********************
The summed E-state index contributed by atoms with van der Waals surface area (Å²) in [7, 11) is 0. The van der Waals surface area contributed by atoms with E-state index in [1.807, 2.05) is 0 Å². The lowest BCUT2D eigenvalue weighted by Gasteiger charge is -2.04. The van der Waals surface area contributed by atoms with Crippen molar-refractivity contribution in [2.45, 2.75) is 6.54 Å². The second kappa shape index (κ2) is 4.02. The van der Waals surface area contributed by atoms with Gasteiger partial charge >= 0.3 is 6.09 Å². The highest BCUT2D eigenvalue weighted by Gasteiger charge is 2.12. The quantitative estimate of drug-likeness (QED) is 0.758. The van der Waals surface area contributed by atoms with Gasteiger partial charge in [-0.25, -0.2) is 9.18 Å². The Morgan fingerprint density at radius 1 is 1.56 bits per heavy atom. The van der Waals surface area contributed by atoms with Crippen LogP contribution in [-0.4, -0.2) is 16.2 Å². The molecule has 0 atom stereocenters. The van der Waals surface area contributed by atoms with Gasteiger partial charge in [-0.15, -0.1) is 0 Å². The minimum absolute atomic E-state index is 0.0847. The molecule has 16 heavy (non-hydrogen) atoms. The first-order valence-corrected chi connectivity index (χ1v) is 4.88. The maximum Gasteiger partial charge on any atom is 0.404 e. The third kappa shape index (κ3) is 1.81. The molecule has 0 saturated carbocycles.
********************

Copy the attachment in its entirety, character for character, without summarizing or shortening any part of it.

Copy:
The summed E-state index contributed by atoms with van der Waals surface area (Å²) in [7, 11) is 0. The van der Waals surface area contributed by atoms with E-state index in [1.807, 2.05) is 0 Å². The lowest BCUT2D eigenvalue weighted by Gasteiger charge is -2.04. The van der Waals surface area contributed by atoms with Crippen molar-refractivity contribution in [2.45, 2.75) is 6.54 Å². The second kappa shape index (κ2) is 4.02. The van der Waals surface area contributed by atoms with Gasteiger partial charge >= 0.3 is 6.09 Å². The highest BCUT2D eigenvalue weighted by Gasteiger charge is 2.12. The quantitative estimate of drug-likeness (QED) is 0.758. The van der Waals surface area contributed by atoms with Gasteiger partial charge in [-0.25, -0.2) is 9.18 Å². The Morgan fingerprint density at radius 1 is 1.56 bits per heavy atom. The van der Waals surface area contributed by atoms with Crippen LogP contribution in [-0.4, -0.2) is 16.2 Å². The molecule has 0 atom stereocenters. The van der Waals surface area contributed by atoms with Gasteiger partial charge in [-0.15, -0.1) is 0 Å². The minimum absolute atomic E-state index is 0.0847. The molecule has 16 heavy (non-hydrogen) atoms. The first-order valence-corrected chi connectivity index (χ1v) is 4.88. The maximum Gasteiger partial charge on any atom is 0.404 e. The third kappa shape index (κ3) is 1.81. The molecule has 0 saturated carbocycles.